Collected Works: Music
by Esbjörn Svensson Trio
Power chords ring out, waves of feedback mixing with incomprehensible fragments of conversation. In turn, the chatter is impolitely interrupted by a volley of drumming. The voices arise again, seemingly indifferent, only to be swallowed once more by a rising tide of frantic harmonies. Tension builds but, though we wait, the speech does not return a third time. Disappearing into the ether, its meaning becomes lost, unable to survive the altercation.
Not every composition on Leucocyte is so unsettled. Most move in slowly shifting soundscapes, altering through subtle alterations in colour and tone. ‘Premonition: Earth’ becomes denser as it progresses, layers of musical material coalescing, sediment building. On ‘Jazz’, a parody of a bebop groove emerges from the sawn buzz of a bowed double bass. ‘Ad Infinitum’ obsessively repeats a tolling, bell-like ring, before finally dissolving away as the record ends.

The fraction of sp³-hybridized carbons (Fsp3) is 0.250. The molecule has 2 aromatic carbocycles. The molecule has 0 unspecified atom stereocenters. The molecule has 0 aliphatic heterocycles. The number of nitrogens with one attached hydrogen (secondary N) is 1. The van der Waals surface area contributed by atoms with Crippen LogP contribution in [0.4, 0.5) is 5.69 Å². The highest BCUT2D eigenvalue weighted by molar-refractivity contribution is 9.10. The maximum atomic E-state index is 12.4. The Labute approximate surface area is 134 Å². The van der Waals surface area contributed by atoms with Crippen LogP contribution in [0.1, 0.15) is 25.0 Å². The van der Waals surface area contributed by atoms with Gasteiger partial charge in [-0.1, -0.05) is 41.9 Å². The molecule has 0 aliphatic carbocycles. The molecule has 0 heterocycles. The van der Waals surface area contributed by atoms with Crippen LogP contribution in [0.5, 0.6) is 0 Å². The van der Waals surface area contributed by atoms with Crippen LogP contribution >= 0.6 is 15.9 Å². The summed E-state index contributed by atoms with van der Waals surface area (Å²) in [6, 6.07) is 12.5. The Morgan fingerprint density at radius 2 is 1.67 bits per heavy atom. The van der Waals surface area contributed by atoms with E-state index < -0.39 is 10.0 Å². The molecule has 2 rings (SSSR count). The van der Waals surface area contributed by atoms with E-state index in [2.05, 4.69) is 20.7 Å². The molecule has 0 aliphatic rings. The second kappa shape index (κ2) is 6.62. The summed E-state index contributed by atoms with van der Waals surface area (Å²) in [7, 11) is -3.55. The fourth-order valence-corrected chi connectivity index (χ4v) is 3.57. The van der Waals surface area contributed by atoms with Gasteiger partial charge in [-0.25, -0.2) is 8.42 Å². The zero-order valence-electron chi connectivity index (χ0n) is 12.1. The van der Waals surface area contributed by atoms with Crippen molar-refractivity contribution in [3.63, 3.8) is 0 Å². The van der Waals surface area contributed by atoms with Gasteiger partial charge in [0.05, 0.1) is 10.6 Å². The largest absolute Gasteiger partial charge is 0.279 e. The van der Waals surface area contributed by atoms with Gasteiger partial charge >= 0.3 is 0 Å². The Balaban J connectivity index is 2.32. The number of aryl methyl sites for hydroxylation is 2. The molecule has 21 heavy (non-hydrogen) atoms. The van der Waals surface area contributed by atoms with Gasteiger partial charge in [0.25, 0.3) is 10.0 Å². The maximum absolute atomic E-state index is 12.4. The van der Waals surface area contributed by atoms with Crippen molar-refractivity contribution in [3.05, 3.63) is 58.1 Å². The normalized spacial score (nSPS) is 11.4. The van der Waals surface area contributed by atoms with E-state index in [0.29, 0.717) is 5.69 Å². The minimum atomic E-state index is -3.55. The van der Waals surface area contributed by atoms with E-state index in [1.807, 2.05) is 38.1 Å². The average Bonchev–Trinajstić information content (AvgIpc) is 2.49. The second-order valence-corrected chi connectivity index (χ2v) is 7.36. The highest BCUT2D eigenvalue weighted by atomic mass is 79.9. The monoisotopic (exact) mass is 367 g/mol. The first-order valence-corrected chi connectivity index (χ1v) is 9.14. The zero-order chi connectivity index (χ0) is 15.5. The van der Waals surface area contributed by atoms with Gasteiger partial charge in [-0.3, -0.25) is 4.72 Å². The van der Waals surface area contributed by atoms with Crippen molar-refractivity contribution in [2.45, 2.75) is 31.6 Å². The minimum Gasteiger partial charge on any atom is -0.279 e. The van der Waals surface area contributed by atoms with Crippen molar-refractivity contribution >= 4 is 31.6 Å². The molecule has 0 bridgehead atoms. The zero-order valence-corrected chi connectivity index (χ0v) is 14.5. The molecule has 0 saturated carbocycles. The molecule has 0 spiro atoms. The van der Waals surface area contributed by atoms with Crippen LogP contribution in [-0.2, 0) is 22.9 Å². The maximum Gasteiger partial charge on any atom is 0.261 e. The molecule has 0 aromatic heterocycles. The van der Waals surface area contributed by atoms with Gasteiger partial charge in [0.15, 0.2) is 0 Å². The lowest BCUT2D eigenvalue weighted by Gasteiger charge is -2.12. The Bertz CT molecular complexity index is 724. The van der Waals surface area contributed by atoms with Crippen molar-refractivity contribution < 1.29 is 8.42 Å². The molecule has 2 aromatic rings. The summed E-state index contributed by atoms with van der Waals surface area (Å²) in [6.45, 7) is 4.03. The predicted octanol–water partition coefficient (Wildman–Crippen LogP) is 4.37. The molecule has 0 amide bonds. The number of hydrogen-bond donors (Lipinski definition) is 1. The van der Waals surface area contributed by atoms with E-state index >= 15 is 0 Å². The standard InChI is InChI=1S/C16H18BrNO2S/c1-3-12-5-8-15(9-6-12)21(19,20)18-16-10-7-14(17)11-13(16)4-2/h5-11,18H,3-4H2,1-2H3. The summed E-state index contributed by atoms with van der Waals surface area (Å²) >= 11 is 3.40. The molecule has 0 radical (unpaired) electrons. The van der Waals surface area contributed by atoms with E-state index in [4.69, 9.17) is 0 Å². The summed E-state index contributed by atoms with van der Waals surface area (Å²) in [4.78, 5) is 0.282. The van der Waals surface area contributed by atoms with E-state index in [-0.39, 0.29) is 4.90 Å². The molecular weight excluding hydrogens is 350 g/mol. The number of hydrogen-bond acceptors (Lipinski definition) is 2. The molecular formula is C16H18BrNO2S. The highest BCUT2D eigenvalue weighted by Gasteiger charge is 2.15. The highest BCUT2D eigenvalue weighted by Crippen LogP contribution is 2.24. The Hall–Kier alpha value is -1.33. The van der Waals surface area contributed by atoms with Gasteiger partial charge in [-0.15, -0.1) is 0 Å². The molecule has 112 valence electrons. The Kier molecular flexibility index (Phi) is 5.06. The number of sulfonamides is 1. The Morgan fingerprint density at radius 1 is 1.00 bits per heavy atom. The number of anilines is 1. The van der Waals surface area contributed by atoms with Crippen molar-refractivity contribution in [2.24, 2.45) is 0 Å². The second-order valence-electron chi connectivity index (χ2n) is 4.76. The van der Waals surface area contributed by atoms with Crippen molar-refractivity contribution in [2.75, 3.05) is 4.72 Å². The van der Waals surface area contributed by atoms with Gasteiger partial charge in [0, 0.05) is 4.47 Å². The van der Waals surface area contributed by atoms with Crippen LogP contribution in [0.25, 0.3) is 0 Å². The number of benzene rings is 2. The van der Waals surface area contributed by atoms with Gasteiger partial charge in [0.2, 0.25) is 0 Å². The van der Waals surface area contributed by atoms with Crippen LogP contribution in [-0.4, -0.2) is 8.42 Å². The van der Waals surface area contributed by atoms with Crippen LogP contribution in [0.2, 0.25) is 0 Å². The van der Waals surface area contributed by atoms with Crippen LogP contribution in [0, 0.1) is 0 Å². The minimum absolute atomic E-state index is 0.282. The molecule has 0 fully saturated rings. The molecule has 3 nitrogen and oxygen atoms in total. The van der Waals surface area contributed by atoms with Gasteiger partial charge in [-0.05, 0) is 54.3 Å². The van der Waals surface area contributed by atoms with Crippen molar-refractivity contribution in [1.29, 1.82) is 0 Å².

Each of the three musicians are subjected to pressures through electroacoustic manipulation. The closing track is almost entirely electronic, its alien sounds ostensibly distant from traditional conceptions of jazz. But despite these sonic eccentricities, the background of the album’s production suggests a lasting loyalty. The collection of pieces was recorded during a two-day-long session of free improvisation, an archetypal method for the genre.
The work’s title suitably alludes to its dichotomous character. Leucocytes, or white blood cells, stabilise substances foreign to the body, safeguarding from infections. A gruesome image is mingled with positive connotations of life and protection. The word also fits the group’s creative approach, in which small musical blocks combine to form biodigital hybrids. Elements that may have once been considered alien to jazz are absorbed: strings intersect with synths; human utterances are distorted.
Words by Lewis Coenen-Rowe
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